Patch management controls checklist

Can anyone assist with putting together a top level controls checklist of best practice “patch management controls” that should be followed for effective patch management of business critical (with high availability) database servers?

I.e. a list that our audit/risk teams should compare to (( “what should be being done, to what is being done”))  verify what is happening on these systems, to ensure for effective patch management.

Any sort of top 10 controls checklist would be useful. I can’t find much via Google.
If you have had experience in network and systems management before, especially from “availability perspective”, what would good patch management look like, what would you look for, what can typically be improved, what would poor patch management look like?
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Which OS database servers are involved?
Does a test environment exist?
Critical/security updates should be updated regularly in the test environment.
Then applied to the production.
Sql updates have to be applied to oth nodes, the OS updates can be applied individually to each node.

Analysis of possible attack vectors, I.e. what the issue an update is correcting and whether this type of access is possible. I.e. IE patch for zero day exploit. If the cluster in question has no Use of IE and has no access to any site, this update can be delayed. If on the other hand you have an SQL service zero day that a certain type of access can allow a remote ser .. Buffer overflow and you have unsecured systems that can access these systems should place this update higher on the to-be installed list.

Testing in a testing evironment when available is optimal.

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btanExec ConsultantCommented:
Thought you should check out the nist SP800-40 draft rev3 talking on the challenges of the patch management technology and summarizing the SCAP based metric and recommending what to look out for as user may help. The process from identifying, installing to verifying are the check balances needed and most of the time the verification is ignored. Do you verified all systems are patch and to what level are they at...

The criticality for patch depends on enterprise policy on how stringent and serious about keeping in sync with the threat landscape and their risk exposure.  How is critical and emergency patch differs depends on the respond time and service level to internal and external customer. There is no one good bible to are the best dictator. But I do see there is serious gap if patch never go through process to validate its integrity and staged it before making to production for release. Patch are also not bug free...the check is to proof its claim and delivered in trusted channel and logged it has been well received.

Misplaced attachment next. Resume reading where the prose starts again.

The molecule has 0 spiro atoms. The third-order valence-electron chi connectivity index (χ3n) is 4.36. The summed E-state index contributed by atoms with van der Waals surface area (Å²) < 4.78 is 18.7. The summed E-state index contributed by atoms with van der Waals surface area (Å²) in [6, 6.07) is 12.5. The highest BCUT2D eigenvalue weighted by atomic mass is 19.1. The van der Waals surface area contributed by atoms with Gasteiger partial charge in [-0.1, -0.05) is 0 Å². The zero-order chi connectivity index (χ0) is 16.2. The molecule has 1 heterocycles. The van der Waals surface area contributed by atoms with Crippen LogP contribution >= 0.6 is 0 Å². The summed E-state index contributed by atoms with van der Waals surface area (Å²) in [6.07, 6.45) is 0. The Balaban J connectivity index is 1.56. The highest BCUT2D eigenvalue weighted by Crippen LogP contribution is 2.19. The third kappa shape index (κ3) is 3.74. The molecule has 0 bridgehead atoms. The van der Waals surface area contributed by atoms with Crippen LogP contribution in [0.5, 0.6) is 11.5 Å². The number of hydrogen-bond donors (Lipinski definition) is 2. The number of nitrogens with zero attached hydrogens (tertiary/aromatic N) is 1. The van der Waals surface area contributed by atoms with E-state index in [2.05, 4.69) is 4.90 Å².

Form patching practices, business goes on and even if there is mandated downtime, there is still a active and passive or standby system to serve the mass users. At first we need that understanding else availability never come into picture. High availability is only achieved if there is a balanced system whereby any one time the standby is patched and traffic is swinged in application level one at a time till the active is the last to be patched...load balancer folks will knowbit best. Really bad scheme is a big bang without authorised agreement and policy backing for administrator to do it for a shared hosting infrastructure...notice need to be done and agreed upon. Contingency plan is needed if patch goes haywired or needed rollback. They should be tested just like we need to make BCP  are verified and not assumed.
pma111Author Commented:
Would you expect to see documented procedures per patch type, i..e this is the exact process we must follow when applying these patches to system type x.
btanExec ConsultantCommented:
Patch method is best advice by the vendor supplying it so the steps follow it as recommended. But the user dictate the severity and risk of applying on actual system. Criticality from the vendor does not translate into user severity but is used as reference to gauge - security tm will better advise the sys admin. normally patch is packaged rather than going into many steps that can varied, go for official release patch rather than engineering hotfixes which then really need close guidance steps from vendor...(or packaged patch does not work and need manual "patching")
madunix (Fadi SODAH)Commented:
When implementing updates, I prefer to plan ahead, test on a non-critical server, create a change plan B. Also after an update I prefer to restart the services or in some cases to reboot. Be sure to read the release notes, there may be special instructions related some packages/patches.
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